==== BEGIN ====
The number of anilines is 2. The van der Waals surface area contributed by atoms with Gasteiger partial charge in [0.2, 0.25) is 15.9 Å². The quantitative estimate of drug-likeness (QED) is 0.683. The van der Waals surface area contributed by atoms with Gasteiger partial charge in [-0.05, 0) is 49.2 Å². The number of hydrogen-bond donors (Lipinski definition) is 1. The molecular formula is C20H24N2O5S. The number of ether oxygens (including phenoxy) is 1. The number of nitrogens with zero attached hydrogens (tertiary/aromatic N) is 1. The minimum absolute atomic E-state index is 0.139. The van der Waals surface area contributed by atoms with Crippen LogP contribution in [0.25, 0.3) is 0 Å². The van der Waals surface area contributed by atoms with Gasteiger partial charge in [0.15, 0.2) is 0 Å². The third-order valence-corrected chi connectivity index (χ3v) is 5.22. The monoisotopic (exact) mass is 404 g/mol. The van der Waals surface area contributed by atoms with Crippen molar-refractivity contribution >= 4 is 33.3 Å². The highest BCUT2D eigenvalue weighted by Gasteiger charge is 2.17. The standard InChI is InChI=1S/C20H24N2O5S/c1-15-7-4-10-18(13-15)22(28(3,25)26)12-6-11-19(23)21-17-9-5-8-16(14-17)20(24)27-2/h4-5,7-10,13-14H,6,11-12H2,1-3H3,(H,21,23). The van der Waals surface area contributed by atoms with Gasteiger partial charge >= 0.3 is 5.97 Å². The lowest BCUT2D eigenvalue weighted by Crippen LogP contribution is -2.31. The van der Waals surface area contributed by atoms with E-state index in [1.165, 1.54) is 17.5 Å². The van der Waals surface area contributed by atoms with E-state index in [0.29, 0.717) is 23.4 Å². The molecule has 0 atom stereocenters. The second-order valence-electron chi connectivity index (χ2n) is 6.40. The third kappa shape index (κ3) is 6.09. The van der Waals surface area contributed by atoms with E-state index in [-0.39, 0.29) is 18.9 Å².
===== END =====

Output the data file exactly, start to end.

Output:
The number of anilines is 2. The van der Waals surface area contributed by atoms with Gasteiger partial charge in [0.2, 0.25) is 15.9 Å². The quantitative estimate of drug-likeness (QED) is 0.683. The van der Waals surface area contributed by atoms with Gasteiger partial charge in [-0.05, 0) is 49.2 Å². The number of hydrogen-bond donors (Lipinski definition) is 1. The molecular formula is C20H24N2O5S. The number of ether oxygens (including phenoxy) is 1. The number of nitrogens with zero attached hydrogens (tertiary/aromatic N) is 1. The minimum absolute atomic E-state index is 0.139. The van der Waals surface area contributed by atoms with Crippen LogP contribution in [0.25, 0.3) is 0 Å². The van der Waals surface area contributed by atoms with Gasteiger partial charge in [0.15, 0.2) is 0 Å². The third-order valence-corrected chi connectivity index (χ3v) is 5.22. The monoisotopic (exact) mass is 404 g/mol. The van der Waals surface area contributed by atoms with Crippen molar-refractivity contribution >= 4 is 33.3 Å². The highest BCUT2D eigenvalue weighted by Gasteiger charge is 2.17. The standard InChI is InChI=1S/C20H24N2O5S/c1-15-7-4-10-18(13-15)22(28(3,25)26)12-6-11-19(23)21-17-9-5-8-16(14-17)20(24)27-2/h4-5,7-10,13-14H,6,11-12H2,1-3H3,(H,21,23). The van der Waals surface area contributed by atoms with Gasteiger partial charge >= 0.3 is 5.97 Å². The lowest BCUT2D eigenvalue weighted by Crippen LogP contribution is -2.31. The van der Waals surface area contributed by atoms with E-state index in [1.165, 1.54) is 17.5 Å². The van der Waals surface area contributed by atoms with E-state index in [0.29, 0.717) is 23.4 Å². The molecule has 0 atom stereocenters. The second-order valence-electron chi connectivity index (χ2n) is 6.40. The third kappa shape index (κ3) is 6.09. The van der Waals surface area contributed by atoms with E-state index in [-0.39, 0.29) is 18.9 Å².